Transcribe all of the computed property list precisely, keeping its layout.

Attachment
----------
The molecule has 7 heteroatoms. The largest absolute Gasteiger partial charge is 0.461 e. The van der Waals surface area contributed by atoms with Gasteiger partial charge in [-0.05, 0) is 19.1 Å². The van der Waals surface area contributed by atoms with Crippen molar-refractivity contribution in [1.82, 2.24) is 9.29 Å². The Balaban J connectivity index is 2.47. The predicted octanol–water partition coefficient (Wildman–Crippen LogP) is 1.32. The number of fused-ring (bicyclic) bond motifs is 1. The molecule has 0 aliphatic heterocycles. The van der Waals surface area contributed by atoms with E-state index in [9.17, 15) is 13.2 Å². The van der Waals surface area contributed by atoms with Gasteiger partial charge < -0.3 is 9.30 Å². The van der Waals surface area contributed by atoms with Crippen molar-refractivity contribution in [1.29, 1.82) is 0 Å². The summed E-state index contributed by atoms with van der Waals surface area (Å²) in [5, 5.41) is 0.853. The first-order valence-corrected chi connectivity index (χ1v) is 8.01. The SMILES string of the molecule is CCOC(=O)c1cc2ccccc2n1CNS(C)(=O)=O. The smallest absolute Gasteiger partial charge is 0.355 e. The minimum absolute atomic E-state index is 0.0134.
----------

The molecule has 7 heteroatoms. The largest absolute Gasteiger partial charge is 0.461 e. The van der Waals surface area contributed by atoms with Gasteiger partial charge in [-0.05, 0) is 19.1 Å². The van der Waals surface area contributed by atoms with Crippen molar-refractivity contribution in [1.82, 2.24) is 9.29 Å². The Balaban J connectivity index is 2.47. The predicted octanol–water partition coefficient (Wildman–Crippen LogP) is 1.32. The number of fused-ring (bicyclic) bond motifs is 1. The molecule has 0 aliphatic heterocycles. The van der Waals surface area contributed by atoms with E-state index in [9.17, 15) is 13.2 Å². The van der Waals surface area contributed by atoms with Gasteiger partial charge < -0.3 is 9.30 Å². The van der Waals surface area contributed by atoms with Crippen molar-refractivity contribution in [1.29, 1.82) is 0 Å². The summed E-state index contributed by atoms with van der Waals surface area (Å²) in [5, 5.41) is 0.853. The first-order valence-corrected chi connectivity index (χ1v) is 8.01. The SMILES string of the molecule is CCOC(=O)c1cc2ccccc2n1CNS(C)(=O)=O. The smallest absolute Gasteiger partial charge is 0.355 e. The minimum absolute atomic E-state index is 0.0134.